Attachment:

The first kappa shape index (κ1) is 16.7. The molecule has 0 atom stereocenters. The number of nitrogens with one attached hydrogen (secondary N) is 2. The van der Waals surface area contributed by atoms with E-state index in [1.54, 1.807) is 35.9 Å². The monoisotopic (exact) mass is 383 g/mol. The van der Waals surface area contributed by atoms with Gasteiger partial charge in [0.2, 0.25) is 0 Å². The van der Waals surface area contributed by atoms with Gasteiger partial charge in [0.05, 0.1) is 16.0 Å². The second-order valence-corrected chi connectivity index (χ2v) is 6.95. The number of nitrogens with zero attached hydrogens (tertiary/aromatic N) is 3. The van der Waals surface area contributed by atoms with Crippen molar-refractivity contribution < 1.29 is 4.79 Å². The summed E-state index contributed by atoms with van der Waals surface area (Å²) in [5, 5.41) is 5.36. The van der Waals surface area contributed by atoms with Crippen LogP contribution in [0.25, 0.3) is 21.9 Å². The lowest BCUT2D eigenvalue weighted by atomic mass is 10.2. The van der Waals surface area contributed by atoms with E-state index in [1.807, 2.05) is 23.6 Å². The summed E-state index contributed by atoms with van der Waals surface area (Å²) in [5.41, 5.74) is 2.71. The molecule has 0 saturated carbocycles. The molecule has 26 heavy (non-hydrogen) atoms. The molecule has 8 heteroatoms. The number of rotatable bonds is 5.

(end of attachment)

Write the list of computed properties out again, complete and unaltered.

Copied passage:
The first kappa shape index (κ1) is 16.7. The molecule has 0 atom stereocenters. The number of nitrogens with one attached hydrogen (secondary N) is 2. The van der Waals surface area contributed by atoms with E-state index in [1.54, 1.807) is 35.9 Å². The monoisotopic (exact) mass is 383 g/mol. The van der Waals surface area contributed by atoms with Gasteiger partial charge in [0.2, 0.25) is 0 Å². The van der Waals surface area contributed by atoms with Gasteiger partial charge in [0.05, 0.1) is 16.0 Å². The second-order valence-corrected chi connectivity index (χ2v) is 6.95. The number of nitrogens with zero attached hydrogens (tertiary/aromatic N) is 3. The van der Waals surface area contributed by atoms with Crippen molar-refractivity contribution < 1.29 is 4.79 Å². The summed E-state index contributed by atoms with van der Waals surface area (Å²) in [5, 5.41) is 5.36. The van der Waals surface area contributed by atoms with Crippen LogP contribution in [0.25, 0.3) is 21.9 Å². The lowest BCUT2D eigenvalue weighted by atomic mass is 10.2. The van der Waals surface area contributed by atoms with E-state index in [1.807, 2.05) is 23.6 Å². The summed E-state index contributed by atoms with van der Waals surface area (Å²) in [5.41, 5.74) is 2.71. The molecule has 0 saturated carbocycles. The molecule has 26 heavy (non-hydrogen) atoms. The molecule has 8 heteroatoms. The number of rotatable bonds is 5.